Charlotte Bronte's classic, Jane Eyre, is a "coming of age" story. The main character, Jane, travels from the innocence of childhood through the maturity of adulthood. During this journey, Jane goes through the battle of education vs. containment, where she attempts to learn about herself and about the world. She must constantly battle a containment of sorts, however, whether it be a true physical containment or a mental one. This battle of education vs. containment can be seen by following Jane through her different places of residence, including Gateshead Hall, Lowood Institution, Thornfield, Moor House and Morton, and Ferndean Manor, where she is, finally, fully educated and escapes the feeling of containment which she held throughout the novel.
The story begins as Jane lives with the Reed family in their home at Gateshead Hall. Here, the theme of education vs. containment develops immediately, as Jane is kept confined indoors on a cold winter day. The other children (Eliza, John, and Giorgiana) are "clustered round their mamma in the drawing-room" (Bronte: 39) being educated, as Jane had been excluded from the group. Jane tries to educate herself by reading from Berwick's History of British Birds, but once again, she is held back from her attempt at enlightenment by the abuse of John Reed, who castigates her and throws the heavy book at her. In anger, Jane cries out, "You are like a murderer - you are like a slave-driver - you are like the Roman emperors" (Bronte: 43). In this passage, Jane compares John Reed to a slave-driver because, like a slave-driver, he deprives Jane of her attempt at education and keeps her suppressed. Afterwards, Jane is blamed for the entire incident and...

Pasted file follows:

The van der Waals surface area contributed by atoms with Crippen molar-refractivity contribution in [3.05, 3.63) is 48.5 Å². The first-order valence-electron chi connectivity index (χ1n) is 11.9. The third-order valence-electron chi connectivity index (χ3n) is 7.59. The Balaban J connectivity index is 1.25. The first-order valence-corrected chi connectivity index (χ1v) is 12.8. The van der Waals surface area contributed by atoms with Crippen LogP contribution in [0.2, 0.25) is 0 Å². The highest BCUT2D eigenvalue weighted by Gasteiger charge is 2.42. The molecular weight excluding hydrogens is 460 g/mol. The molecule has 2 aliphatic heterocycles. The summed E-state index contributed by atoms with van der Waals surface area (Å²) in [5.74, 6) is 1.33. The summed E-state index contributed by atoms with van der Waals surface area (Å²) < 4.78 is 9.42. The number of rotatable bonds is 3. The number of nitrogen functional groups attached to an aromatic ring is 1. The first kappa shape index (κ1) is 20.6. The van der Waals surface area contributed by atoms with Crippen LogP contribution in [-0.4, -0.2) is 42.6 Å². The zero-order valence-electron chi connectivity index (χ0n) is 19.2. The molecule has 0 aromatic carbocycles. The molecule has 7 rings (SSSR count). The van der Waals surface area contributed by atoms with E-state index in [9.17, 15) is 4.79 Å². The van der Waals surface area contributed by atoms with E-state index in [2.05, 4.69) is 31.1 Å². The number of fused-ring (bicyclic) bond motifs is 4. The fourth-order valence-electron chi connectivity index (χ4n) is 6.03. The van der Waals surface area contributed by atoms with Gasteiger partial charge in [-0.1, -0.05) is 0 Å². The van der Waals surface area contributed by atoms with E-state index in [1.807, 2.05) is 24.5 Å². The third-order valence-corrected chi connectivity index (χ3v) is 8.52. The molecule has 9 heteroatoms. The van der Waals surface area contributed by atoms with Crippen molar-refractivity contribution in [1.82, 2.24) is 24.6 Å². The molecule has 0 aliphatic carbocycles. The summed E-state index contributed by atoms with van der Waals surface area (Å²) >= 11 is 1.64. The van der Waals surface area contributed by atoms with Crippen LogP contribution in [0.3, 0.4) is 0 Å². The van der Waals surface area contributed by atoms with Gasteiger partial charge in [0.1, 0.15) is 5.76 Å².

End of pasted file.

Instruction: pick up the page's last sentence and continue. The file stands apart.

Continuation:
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...ome of the modern woman, as she manages a perfect balance between both, the spiritual and the physical, which is what she really wanted in life.
Works Cited and Consulted
Beaty, Jerome. Misreading Jane Eyre. Columbus: Ohio State UP, 1996.
Bronte, Charlotte. Jane Eyre. New York: Dodd, Mead & Company, 1991
Bronte, Charlotte. "Charlotte Bronte's Letters". New York: W. W. Norton & Company, Inc., 1971.
Dowta, Dr. Allyson. Women and the Written Word. Trenton: Prentice Hall, 1992.
Fraser, Rebecca. The Brontes. 1st ed. New York: Crown Publishers, 1988.
Gates, Barbara Timm, ed. Critical Essays on Charlotte Bronte. Boston: G. K. Hall, 1990.
Jane Eyre. Dir. Franco Zeffirelli. Perf. William Hurt, Charlotte Gainsborough, and Anna Paquin. 1996
Jane Eyre. Dir. Julian Aymes. Perf. Timothy Dalton, Zelah Clarke. 1983
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